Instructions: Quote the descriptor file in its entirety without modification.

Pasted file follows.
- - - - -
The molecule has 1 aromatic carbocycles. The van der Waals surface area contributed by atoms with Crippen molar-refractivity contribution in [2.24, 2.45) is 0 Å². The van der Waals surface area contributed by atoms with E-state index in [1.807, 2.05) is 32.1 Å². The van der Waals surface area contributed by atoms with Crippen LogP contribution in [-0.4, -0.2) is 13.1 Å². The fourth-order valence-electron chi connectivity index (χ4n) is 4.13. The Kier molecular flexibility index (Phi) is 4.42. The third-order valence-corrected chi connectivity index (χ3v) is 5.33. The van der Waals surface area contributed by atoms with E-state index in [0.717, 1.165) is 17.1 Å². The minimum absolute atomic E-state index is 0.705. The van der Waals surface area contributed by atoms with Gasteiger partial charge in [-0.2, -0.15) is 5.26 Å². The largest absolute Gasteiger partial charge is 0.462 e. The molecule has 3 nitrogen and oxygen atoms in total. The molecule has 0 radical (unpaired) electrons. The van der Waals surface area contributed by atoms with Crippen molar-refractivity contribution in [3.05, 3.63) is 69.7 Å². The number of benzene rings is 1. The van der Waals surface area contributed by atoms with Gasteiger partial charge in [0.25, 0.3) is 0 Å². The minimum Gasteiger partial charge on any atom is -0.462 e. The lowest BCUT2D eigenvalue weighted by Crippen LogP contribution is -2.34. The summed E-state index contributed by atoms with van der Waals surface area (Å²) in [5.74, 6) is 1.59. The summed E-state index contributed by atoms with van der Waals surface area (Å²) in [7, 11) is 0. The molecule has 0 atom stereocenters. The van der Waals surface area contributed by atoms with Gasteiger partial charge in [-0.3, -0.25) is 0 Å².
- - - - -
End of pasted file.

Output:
The molecule has 1 aromatic carbocycles. The van der Waals surface area contributed by atoms with Crippen molar-refractivity contribution in [2.24, 2.45) is 0 Å². The van der Waals surface area contributed by atoms with E-state index in [1.807, 2.05) is 32.1 Å². The van der Waals surface area contributed by atoms with Crippen LogP contribution in [-0.4, -0.2) is 13.1 Å². The fourth-order valence-electron chi connectivity index (χ4n) is 4.13. The Kier molecular flexibility index (Phi) is 4.42. The third-order valence-corrected chi connectivity index (χ3v) is 5.33. The van der Waals surface area contributed by atoms with E-state index in [0.717, 1.165) is 17.1 Å². The minimum absolute atomic E-state index is 0.705. The van der Waals surface area contributed by atoms with Gasteiger partial charge in [-0.2, -0.15) is 5.26 Å². The largest absolute Gasteiger partial charge is 0.462 e. The molecule has 3 nitrogen and oxygen atoms in total. The molecule has 0 radical (unpaired) electrons. The van der Waals surface area contributed by atoms with Crippen molar-refractivity contribution in [3.05, 3.63) is 69.7 Å². The number of benzene rings is 1. The van der Waals surface area contributed by atoms with Gasteiger partial charge in [0.25, 0.3) is 0 Å². The minimum Gasteiger partial charge on any atom is -0.462 e. The lowest BCUT2D eigenvalue weighted by Crippen LogP contribution is -2.34. The summed E-state index contributed by atoms with van der Waals surface area (Å²) in [5.74, 6) is 1.59. The summed E-state index contributed by atoms with van der Waals surface area (Å²) in [7, 11) is 0. The molecule has 0 atom stereocenters. The van der Waals surface area contributed by atoms with Gasteiger partial charge in [-0.3, -0.25) is 0 Å².